Youth Sermon Illustrations

Youth Sermon Illustrations

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Grown Cold

I once saw, lying side by side in a great workshop, two heads made of metal. The one was perfect,—all the features of a manly, noble face came out clear and distinct in their lines of strength and beauty; in the other scarcely a single feature could be recognized,—it was all marred and spoiled. "The metal had been allowed to grow a little too cool, sir," said the man who was showing it to me. I could not help thinking how true that was of many a form more precious than the metal. Many a young soul that might be stamped with the image and superscription of the King while it is warm with the love and glow of early youth, is allowed to grow too cold, and the image is marred.—Sunday School Times.


The Ideal Boy

The question was recently asked of young women students at the Moody Bible Institute, "What do you look for in a Christian young man?" Replied one of the first-term girls:

"I like to believe that the age of chivalry is not dead—that Christian mothers are raising their sons to love, honor and respect women.

"I'm glad I'm a Christian and can look forward to God's choice for my mate; and while I've never submitted this order to my Lord, here is my idea of the ideal boy:

"He loves the Lord with his whole heart, and is a servant of mankind for Jesus' sake. He is quiet and serious by nature, but possessed of a gratifying sense of humor. Nobility of character and gentleness of spirit mark him as a man of God.

"He is an aggressive person, not slothful in business; fervent in spirit, serving the Lord.

"Because he loves his fellow men he is always friendly and courteous. His manners, above reproach. His conversation, such as becomes a son of the King. He is patient, kind, and forgiving, willing to acknowledge his own shortcomings rather than to judge another's.

"I'll be a busy helpmate—when I find him—for I'll be everlastingly patching his clothes, especially the knees of his trousers!"—Courtesy Moody Monthly.


Give me, oh! give me back the days of my youth,
Poor, yet how rich!—my glad inheritance,
The inextinguishable love of truth,
While life's realities were all romance,
Give me, oh! give youth's passions unconfined,
The rush of joy that felt almost like pain,
Its hate, its love, its own tumultous pain,
Give me my youth again!—Goethe.


The world winks at the sins of young men; and yet they are none so little after all the bones of our youthful feastings at Satan's table will stick painfully in our throats when we are old men. He who presumes upon his youth is poisoning his old age. How large a tear may wet this page as some of us reflect upon the past! (Spurgeon). "O Lord, remember not my sins, but remember me!"—Selected.


Sunday Schools Instead of Jails

For five years Mayor E. H. Couch, of Guntersville, Alabama, has been sending minor offenders of all ages to Sunday School instead of levying fines or jail sentences. Only recently did the plan become known. Then it was found that not one over 100 so sentenced reappeared before Mayor Couch charged with any crime. About half of the culprits became regular attendants at Sunday School after their sentences expired. Most of them, before their sentences, had never been to Sunday School. When the plan was divulged, Mayor Couch made the following statement:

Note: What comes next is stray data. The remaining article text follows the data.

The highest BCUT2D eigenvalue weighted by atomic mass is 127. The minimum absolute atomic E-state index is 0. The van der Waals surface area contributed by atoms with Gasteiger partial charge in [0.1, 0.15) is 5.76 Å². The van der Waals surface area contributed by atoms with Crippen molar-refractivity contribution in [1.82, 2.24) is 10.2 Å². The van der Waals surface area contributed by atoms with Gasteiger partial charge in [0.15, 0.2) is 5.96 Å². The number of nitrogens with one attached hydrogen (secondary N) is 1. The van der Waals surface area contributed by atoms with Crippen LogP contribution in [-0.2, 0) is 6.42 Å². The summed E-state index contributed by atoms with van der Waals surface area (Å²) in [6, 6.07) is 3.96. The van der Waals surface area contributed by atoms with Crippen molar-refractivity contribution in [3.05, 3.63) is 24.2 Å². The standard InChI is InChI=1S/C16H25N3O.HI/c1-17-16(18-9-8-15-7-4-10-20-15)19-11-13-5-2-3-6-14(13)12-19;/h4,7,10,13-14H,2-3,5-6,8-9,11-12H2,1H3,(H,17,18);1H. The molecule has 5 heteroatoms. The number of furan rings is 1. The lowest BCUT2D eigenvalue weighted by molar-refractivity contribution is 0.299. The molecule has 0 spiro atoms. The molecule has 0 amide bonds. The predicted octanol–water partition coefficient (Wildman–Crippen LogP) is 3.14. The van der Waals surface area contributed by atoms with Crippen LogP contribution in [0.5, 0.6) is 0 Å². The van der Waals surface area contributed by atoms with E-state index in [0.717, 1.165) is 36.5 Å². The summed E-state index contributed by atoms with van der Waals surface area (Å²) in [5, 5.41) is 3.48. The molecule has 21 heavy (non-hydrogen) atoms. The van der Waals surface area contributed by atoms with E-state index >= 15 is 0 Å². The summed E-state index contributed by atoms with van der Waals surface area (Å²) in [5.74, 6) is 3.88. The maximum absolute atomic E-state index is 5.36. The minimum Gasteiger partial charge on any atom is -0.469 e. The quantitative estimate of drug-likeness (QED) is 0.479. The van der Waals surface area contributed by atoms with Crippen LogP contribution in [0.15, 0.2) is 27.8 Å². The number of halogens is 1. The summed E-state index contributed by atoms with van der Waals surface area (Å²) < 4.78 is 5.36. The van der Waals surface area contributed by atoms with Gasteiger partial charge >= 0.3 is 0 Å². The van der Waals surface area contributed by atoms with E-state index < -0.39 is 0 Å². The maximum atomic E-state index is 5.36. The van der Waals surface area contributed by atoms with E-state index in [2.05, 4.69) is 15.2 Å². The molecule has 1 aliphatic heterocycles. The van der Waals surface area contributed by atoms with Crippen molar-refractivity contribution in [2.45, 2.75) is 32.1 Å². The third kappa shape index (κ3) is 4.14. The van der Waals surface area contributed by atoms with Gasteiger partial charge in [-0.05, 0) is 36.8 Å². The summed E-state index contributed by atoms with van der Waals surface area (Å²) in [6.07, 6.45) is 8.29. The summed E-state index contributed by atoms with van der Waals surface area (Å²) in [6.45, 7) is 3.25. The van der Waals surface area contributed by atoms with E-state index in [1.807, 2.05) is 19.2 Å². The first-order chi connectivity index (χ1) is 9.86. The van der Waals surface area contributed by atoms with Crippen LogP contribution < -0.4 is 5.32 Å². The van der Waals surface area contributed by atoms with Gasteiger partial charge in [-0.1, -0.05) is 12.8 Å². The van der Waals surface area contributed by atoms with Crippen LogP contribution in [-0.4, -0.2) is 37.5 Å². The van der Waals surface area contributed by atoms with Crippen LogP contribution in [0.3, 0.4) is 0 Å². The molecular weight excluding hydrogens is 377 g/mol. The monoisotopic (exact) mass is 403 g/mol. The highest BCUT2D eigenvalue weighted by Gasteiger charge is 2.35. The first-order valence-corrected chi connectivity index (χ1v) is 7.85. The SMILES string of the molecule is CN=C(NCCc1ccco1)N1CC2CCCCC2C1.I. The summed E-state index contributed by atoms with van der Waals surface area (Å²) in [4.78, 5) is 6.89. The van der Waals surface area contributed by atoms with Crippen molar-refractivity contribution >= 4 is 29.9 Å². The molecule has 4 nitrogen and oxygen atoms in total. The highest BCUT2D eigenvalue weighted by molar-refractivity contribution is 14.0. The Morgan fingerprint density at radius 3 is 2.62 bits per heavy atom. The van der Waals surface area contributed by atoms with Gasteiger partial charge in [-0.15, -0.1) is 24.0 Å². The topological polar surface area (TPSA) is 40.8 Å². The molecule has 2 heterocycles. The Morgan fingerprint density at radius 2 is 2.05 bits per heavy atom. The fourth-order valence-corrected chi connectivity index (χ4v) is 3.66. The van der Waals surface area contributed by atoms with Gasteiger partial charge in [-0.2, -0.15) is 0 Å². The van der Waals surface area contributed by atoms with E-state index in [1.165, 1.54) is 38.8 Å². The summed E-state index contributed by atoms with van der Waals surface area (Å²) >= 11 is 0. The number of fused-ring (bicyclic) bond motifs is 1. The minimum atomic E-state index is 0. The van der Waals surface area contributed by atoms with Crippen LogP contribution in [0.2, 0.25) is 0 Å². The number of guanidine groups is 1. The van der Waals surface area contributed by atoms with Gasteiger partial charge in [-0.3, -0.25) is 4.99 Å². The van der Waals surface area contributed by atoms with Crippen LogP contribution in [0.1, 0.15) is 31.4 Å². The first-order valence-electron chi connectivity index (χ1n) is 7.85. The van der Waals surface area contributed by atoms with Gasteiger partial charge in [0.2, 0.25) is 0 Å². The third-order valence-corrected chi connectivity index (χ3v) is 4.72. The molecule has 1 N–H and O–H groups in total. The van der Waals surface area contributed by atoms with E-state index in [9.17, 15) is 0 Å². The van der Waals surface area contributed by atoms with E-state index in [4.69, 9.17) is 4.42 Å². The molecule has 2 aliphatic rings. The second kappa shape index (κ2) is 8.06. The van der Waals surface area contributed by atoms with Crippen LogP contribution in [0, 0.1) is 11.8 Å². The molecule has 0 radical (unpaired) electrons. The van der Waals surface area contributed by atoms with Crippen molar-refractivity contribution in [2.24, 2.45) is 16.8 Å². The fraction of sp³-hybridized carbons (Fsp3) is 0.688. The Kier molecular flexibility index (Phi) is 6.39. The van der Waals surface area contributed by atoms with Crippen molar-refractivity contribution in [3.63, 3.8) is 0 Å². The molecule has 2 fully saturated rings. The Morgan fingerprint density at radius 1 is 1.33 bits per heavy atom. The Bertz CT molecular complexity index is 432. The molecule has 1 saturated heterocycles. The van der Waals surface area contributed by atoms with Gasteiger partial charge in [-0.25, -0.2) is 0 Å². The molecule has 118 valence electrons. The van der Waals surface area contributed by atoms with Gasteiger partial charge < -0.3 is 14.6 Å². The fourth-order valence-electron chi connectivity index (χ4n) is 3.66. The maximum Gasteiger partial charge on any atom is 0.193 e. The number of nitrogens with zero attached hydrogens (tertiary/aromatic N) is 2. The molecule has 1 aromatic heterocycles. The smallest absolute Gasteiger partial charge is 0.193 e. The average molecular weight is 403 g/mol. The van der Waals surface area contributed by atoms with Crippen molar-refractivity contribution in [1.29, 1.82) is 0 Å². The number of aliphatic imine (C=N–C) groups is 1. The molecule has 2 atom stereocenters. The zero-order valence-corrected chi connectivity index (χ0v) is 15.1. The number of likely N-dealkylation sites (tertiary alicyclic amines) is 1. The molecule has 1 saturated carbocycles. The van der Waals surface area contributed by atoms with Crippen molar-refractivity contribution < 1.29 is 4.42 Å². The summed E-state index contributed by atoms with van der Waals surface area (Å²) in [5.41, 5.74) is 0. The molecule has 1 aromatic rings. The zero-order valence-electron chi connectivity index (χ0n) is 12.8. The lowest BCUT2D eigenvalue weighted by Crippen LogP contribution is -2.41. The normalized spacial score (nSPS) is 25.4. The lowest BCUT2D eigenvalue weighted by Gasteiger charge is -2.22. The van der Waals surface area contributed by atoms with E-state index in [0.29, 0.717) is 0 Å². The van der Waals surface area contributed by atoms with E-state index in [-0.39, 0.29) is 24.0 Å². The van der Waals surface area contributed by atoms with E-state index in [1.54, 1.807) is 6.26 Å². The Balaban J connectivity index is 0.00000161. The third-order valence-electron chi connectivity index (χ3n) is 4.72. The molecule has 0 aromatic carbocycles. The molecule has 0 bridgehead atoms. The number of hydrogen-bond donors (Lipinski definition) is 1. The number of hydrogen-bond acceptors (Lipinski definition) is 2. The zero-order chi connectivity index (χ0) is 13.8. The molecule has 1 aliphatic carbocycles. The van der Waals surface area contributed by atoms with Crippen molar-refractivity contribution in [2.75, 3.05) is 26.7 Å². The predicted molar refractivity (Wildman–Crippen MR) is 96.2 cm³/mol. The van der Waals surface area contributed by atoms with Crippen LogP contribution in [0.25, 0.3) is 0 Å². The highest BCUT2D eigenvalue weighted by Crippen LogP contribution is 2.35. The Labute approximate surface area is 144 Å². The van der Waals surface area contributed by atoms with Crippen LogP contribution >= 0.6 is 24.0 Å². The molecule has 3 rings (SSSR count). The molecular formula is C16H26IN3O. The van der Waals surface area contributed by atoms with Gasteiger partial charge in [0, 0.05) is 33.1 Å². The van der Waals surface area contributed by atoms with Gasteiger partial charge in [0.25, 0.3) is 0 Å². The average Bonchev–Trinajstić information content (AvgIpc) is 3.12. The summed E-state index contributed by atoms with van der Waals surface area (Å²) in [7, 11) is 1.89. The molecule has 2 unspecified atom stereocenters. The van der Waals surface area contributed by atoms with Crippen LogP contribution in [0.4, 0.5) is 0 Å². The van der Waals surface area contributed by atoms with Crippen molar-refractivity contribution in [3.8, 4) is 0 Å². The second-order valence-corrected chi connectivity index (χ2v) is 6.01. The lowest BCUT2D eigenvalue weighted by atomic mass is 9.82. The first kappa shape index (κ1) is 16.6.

"I thought it was better to send offenders to a place where they would be in company with our best citizens rather than to the one place where in Guntersville they are sure to be thrown with our worst. For success of the idea I did not make public that they were being made to go to Sunday School. Then they would have been embarrassed."—The Watchman-Examiner.


The Ideal Girl

When young men were asked, "What do you look for in a Christian young woman?" one student replied:

"Assembling the following thoughts was not an easy job, but I believe that they cover almost everything anyway. I look for a girl who:

"1. Seeks God's will first.
"2. Has associates that I like.
"3. Is liked by my associates.
"4. Will give me the benefit of a doubt.
"5. Is neat and orderly in her appearance as well as in her work.
"6. Is practical.
"7. Is thoughtful about small things.
"8. Is a deep thinker, not just a silly talker.
"9. Manages her spare time wise13, such as in athletics.
"10. Is tactful.
"11. Is not agreeable at the expense of righteousness."

Wrote another boy student: "The worst predicament possible for me would be an unhappy marriage. Therefore, take away the nagging neurotic, the giggling no-account, the gossiping gadabout, the spendthrift socialite, or the painted plutocrat—a mixture of artificialities which leave me in doubt as to where the humbug ends and the woman begins.

"Give me a strong, sound, sociable, serious, sensible servant of our Saviour, burdened for souls and selected for the same field of service as I.

"Give me a champion cook, a child-cherishing, cheerful, chary, charming, capable, compassionate companion, and I'm certain of continual contentment."—The Moody Student.


"Even in Ophrah!" You would think that if Gideon was going to forget God and worship idols, he would have set up his idol anywhere save in Ophrah, with the great and holy memories of his youth. Yet is not this what we often see in life, idols built in Ophrah? Take the man who has long ceased to name the name of God back to the church of his youth, back to the old family pew, and let him sit there and call up the days and the faces that are gone; let him think of the youth, the child, that once sat there with a heart that was free from the stain of sin; and let him compare that child, as pure as the morning dew, with the sated sinner worshiping the idols of this world.

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